Ever since sports wagering became an option for states beyond Nevada to legalize in 2018, industry observers have been predicting that bettors would eventually be able to wager on horse racing and sports like football and basketball side-by-side through a single account. It just made too much sense for all of the involved parties — especially the parimutuel horse racing industry, which had to have been suffering from a palpable fear of getting nudged into the dust bin by the widespread availability of gambling on sports with simpler odds and broader popularity.
On Wednesday, this objective was achieved, with FanDuel announcing that, after a successful soft launch, it had become the first U.S. sportsbook to offer parimutuel horse wagering and traditional sports betting through a single account. According to a press release, the merged wallet feature is currently available to FanDuel customers in New York, Illinois, Indiana, Maryland, West Virginia, Wyoming, Michigan, Colorado, and Virginia, with plans to expand to additional states early next year.
Prior to the announcement, FanDuel Sportsbook customers had to open a separate account at either FanDuel Racing or TVG, which FanDuel owns. FanDuel’s September rebranding of the horse-focused TVG Network to the multi-sport FanDuel TV was a sure sign that similar synergy on the betting side was right around the corner, a notion bolstered by FanDuel’s nearly simultaneous announcement that it had entered into a data and content sharing partnership with Churchill Downs Inc.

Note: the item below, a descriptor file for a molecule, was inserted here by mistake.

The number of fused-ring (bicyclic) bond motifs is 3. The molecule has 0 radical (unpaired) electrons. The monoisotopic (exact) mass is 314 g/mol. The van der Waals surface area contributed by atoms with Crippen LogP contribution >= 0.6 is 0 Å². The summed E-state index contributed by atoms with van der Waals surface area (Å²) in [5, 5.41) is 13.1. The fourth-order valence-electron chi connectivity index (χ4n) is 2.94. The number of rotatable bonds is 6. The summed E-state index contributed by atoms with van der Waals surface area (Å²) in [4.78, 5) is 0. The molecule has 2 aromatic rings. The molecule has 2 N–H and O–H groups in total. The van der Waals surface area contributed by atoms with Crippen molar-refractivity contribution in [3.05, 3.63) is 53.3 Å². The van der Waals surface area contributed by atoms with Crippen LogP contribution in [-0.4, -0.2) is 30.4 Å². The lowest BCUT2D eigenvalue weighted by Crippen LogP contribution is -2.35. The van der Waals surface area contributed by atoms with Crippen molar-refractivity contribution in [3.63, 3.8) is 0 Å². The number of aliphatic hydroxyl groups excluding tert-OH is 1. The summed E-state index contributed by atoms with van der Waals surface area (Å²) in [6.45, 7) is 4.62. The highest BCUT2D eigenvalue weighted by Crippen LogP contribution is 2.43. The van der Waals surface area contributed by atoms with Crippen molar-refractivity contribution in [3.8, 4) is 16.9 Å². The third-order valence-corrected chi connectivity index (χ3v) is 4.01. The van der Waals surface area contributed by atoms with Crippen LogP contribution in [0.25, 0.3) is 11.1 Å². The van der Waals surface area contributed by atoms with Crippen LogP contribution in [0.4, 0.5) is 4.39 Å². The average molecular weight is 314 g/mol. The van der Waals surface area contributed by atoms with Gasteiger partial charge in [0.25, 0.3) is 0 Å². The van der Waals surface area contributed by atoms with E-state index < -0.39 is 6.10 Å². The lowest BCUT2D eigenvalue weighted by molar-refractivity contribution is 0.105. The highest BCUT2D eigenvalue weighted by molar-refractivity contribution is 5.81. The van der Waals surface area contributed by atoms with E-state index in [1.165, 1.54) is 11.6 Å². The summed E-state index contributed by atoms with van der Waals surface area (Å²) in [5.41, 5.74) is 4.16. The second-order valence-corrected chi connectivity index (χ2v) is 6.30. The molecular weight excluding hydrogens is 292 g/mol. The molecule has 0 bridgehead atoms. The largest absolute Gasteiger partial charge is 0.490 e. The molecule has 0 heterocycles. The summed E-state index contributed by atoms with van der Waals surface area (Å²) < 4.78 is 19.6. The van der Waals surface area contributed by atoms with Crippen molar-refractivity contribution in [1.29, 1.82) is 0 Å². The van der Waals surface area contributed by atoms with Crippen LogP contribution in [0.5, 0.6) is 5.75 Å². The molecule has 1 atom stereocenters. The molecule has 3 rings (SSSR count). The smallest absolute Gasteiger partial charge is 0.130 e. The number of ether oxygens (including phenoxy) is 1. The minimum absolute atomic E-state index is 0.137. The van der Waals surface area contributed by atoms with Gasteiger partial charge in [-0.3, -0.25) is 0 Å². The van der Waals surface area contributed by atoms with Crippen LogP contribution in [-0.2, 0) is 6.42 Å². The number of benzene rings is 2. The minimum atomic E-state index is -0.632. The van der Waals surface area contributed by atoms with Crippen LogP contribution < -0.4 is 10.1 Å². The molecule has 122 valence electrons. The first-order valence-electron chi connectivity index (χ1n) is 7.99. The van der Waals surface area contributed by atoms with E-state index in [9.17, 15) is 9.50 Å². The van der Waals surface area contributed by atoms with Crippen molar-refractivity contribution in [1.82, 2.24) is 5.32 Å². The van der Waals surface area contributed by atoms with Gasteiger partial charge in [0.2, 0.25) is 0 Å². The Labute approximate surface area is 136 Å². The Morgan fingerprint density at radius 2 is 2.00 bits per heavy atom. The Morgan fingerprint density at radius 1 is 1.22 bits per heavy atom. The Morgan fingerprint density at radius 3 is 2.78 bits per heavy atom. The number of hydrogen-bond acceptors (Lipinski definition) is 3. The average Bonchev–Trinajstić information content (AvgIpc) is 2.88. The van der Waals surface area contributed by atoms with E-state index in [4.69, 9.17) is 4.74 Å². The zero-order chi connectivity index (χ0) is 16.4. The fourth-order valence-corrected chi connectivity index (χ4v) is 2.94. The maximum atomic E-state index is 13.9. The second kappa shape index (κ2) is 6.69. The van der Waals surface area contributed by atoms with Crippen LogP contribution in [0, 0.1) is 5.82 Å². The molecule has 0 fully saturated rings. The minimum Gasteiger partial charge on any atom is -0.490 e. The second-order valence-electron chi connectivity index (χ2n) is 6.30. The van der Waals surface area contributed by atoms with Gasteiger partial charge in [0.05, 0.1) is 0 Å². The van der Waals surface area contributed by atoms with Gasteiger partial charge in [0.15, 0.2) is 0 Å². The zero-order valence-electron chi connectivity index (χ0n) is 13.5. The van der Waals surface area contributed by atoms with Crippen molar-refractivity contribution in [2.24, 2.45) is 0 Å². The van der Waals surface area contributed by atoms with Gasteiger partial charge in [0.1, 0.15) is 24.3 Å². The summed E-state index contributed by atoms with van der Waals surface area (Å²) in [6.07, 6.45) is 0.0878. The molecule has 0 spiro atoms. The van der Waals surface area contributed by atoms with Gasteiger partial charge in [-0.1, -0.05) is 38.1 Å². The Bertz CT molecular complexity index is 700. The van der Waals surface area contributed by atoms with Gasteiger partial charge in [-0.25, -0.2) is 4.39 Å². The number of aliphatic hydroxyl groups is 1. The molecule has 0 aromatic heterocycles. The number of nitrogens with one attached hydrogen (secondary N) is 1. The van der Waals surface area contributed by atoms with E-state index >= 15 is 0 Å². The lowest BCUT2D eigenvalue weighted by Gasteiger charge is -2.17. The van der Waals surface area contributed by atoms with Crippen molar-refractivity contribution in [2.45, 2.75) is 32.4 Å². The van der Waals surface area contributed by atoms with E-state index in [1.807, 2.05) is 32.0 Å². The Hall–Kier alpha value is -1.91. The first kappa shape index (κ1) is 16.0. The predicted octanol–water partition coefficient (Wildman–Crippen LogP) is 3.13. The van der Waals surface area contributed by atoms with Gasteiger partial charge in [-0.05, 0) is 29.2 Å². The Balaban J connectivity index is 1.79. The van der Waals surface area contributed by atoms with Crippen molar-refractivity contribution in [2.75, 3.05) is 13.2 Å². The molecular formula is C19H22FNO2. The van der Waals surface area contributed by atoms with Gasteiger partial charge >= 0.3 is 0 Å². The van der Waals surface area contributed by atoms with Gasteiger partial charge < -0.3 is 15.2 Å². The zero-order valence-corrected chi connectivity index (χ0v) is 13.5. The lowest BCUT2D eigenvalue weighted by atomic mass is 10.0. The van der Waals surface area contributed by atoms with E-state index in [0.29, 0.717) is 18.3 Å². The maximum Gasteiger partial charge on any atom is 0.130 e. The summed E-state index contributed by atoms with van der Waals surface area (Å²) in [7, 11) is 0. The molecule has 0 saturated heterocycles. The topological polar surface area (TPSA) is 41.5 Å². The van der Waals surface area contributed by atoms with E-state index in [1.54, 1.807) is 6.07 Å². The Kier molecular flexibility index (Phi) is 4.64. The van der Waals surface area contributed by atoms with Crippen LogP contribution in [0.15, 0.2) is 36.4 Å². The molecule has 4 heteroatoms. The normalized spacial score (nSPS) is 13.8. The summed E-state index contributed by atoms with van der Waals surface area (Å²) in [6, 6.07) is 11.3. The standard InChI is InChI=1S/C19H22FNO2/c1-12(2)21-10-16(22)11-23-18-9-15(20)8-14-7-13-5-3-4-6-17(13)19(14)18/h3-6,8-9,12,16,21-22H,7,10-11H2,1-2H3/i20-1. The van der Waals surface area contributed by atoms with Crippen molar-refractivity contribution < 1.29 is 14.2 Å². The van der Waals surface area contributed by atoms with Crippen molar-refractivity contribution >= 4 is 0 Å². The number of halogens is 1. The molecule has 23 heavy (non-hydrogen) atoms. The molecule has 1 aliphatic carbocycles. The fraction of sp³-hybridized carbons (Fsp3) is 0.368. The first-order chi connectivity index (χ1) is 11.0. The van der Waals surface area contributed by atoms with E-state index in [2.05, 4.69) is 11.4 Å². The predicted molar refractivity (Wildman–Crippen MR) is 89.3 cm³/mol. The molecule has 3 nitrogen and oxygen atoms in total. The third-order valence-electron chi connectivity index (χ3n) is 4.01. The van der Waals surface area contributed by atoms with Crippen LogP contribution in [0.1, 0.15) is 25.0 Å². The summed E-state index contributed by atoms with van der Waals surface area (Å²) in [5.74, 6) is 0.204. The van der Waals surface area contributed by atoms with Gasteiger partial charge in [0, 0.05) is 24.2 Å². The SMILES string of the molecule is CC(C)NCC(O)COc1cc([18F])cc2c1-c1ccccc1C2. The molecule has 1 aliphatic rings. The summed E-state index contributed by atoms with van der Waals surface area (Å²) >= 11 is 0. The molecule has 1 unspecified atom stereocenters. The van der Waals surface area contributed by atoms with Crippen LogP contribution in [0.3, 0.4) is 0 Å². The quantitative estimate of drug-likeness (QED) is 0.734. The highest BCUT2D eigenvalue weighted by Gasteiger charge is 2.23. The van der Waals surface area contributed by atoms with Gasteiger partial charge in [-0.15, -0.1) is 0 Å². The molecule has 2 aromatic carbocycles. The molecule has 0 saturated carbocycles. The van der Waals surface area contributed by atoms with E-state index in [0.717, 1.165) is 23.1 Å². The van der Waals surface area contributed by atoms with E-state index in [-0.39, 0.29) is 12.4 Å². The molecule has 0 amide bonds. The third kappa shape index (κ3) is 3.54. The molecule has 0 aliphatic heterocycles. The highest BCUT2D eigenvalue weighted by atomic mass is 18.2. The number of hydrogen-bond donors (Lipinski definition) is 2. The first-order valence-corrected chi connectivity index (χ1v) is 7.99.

“Horse racing is a big part of our DNA,” FanDuel CEO Amy Howe said in Wednesday’s release. “This is a significant opportunity to expose a broader, engaged audience to the sport in a familiar environment.”
The race for place
It’s hardly surprising that FanDuel, the industry leader, is the first sportsbook to offer a shared wallet for sports and horse betting. But it almost certainly won’t be the last.
Caesars and BetMGM have both partnered with NYRA Bets to launch separate advance deposit wagering (ADW) platforms in multiple states, while DraftKings plans to debut a stand-alone horse betting platform, DK Horse, through a deal with Churchill Downs ahead of next May’s Kentucky Derby.
Among smaller mobile sportsbooks, PlayUp has launched its own racing ADW, while PointsBet will soon do the same with an assist from 1/ST. And while the Daily Racing Form’s DRF Sportsbook is currently only live in one state (Iowa), its ADW, DRF Bets, is widely available, making the potential for fusion quite natural.
Photo: Arden Barnes/USA TODAY